When land is planted with crops, those are harvested and the land is left bare. That’s something that never happens in nature. Under natural conditions there’s always something covering the ground. Soil is never dug over in nature either. Animals and birds might scratch around and occasionally bury things, but they never turn over a field. The job of aerating the soil is done from underneath, by insects and earthworms.
So in looking at how to protect soil and steward it for future generations, we’re looking at less intervention, not more. We want to avoid digging any more than necessary, and we don’t want to leave the ground bare. Those are the two most important things, and there are farming techniques that will make a difference and can be incorporated into conventional agriculture.
One of the most promising is low-till agriculture. Traditionally a farmer would plough a field, turning over the soil and then breaking it up with a harrow to prepare it for replanting. This destroys the structure of the soil, and isn’t strictly necessary anyway. Low till farming uses a seed drill instead, planting the seeds in individual holes or in a narrow trench. Because fewer heavy tractors have rolled over the soil, it’s also less compacted. Low till or no till agriculture began in Brazil and South America, and the techniques have been spreading. A quarter of US farmers now practice low till, and best practice needs to be shared further.
If you grow vegetables in the garden or on the allotment, you may know about mulching – adding a layer of compost and straw, or leaf mould, on the surface of the growing patch. This will be drawn into the ground by the worms, adding organic matter and improving water retention. That’s the simple end of things, and on a farm one might practice a far more elaborate set of techniques around ‘integrated soil fertility management’. But ultimately we’re talking about the same thing: using crop residues, manure or compost, to take care of the soil.
Hills are particularly vulnerable to erosion, and farmers have discovered that ploughing around the contours of the hills is much better than running lines up and down them. But it’s better not to plough a hill at all. In some traditional forms of agriculture, hillsides were terraced, creating lots of flat spaces rather than big slopes. This dramatically reduced erosion.
Drylands are also more vulnerable, because the wind can pick up dry and dusty earth and sweep it away. Farmers have a range of techniques to preserve soil in more arid conditions, including windbreaks, and banks of earth to trap moisture. Strip farming can also help, alternating strips of crops with fallow land, or growing two different crops in the same field.
When drylands succumb to erosion, the result is desertification, and in some parts of the world there has been concerted effort to halt deforestation. The most ambitious is the great green wall in the Sahel. Morocco has encouraged a shift from grain crops to olive groves and orchards. China has a huge tree planting scheme to restrict the advance of the Gobi desert.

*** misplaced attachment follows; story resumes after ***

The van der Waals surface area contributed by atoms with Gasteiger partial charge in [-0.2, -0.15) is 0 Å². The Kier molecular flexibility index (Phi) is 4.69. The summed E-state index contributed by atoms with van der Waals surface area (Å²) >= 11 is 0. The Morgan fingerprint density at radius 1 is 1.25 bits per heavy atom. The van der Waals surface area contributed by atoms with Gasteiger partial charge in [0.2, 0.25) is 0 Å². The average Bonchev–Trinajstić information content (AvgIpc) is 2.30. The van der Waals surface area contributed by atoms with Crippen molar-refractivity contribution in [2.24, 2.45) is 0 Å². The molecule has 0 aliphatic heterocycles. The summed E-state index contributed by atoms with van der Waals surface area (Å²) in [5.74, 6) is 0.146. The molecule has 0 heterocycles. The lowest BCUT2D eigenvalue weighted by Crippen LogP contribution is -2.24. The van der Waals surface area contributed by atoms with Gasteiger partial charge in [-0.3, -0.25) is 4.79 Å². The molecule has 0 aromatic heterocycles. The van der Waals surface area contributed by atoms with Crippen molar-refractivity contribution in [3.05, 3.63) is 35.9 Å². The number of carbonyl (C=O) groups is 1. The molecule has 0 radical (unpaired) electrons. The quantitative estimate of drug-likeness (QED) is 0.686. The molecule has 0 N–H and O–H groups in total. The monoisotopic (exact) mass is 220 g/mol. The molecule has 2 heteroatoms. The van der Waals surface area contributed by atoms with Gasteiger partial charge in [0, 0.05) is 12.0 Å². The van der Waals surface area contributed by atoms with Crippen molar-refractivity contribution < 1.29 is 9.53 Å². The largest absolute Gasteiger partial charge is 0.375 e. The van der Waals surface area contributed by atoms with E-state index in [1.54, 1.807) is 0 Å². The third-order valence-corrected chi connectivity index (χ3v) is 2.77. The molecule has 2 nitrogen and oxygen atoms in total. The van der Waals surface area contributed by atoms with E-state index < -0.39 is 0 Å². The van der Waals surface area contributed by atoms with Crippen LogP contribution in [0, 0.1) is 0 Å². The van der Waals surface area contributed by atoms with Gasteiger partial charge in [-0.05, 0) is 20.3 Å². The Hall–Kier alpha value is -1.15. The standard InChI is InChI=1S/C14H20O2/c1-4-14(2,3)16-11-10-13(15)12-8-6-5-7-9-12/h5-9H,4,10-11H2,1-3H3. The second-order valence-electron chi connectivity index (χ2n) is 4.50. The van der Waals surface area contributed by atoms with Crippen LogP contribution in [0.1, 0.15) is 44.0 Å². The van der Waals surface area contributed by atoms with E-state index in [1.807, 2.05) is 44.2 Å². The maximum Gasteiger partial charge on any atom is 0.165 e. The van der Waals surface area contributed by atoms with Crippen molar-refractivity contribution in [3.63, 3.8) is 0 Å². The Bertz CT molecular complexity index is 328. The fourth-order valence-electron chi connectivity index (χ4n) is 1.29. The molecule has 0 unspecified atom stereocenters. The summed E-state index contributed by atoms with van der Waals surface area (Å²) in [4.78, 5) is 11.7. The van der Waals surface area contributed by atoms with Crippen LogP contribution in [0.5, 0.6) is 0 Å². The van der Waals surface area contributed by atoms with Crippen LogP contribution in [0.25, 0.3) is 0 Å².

Does organic farming have a role? Yes, in that organic farming puts soil stewardship right at the core. “Life, especially the life in all soil” says Charles Dowding, is “the essence of organic gardening.” I tend my own garden and allotment to mostly organic standards, but that ‘mostly’ is key. Aiming for certified organic is an unnecessarily high standard. Farming can learn plenty from organic farming without taking the whole philosophy on board. That’s happening already, under the name ‘conservation agriculture‘.
As well as land management, another avenue to investigate is how we can reduce the pressure on soil. How we feed ourselves is a good place to start, and the most obvious issue is livestock production. Overgrazing is a big contributor to erosion. If we ate less meat, we’d have fewer animals to feed, and that would have less of an impact on the soil. As I’ve written about a fair bit this year, we could also be looking at different meats, or meat alternatives. Getting more of our protein from plants, especially pulses, would help. As with the organic question, a 100% vegetarian diet is a great personal choice, but not ideal for everyone – it would rule out food production on marginal land, where livestock is the only option. So we’re talking about less meat rather than none.
More radical solutions to take the pressure off soil include hydroponics, where crops are grown indoors in water, or aeroponics, which involves growing things in a nutrient mist. This is good for salad vegetables rather than staple crops, but it has been done at an impressive scale in some places. There’s only so much we can grow indoors, but intensive greenhouse farming has a role, especially when combined with solar power and water recycling.
Perhaps even more promising, but scarcely practiced at all, is ocean farming. Some cultures eat ‘sea vegetables’ and some don’t. A wider take-up of ocean crops would allow us to produce more food at sea. Provided this is done responsibly – and it can be – then that would free up more land.
The good news is that we don’t need any new technologies or ideas to care for soil better. But we do need much more attention on soil, and a wider understanding of how precious it is.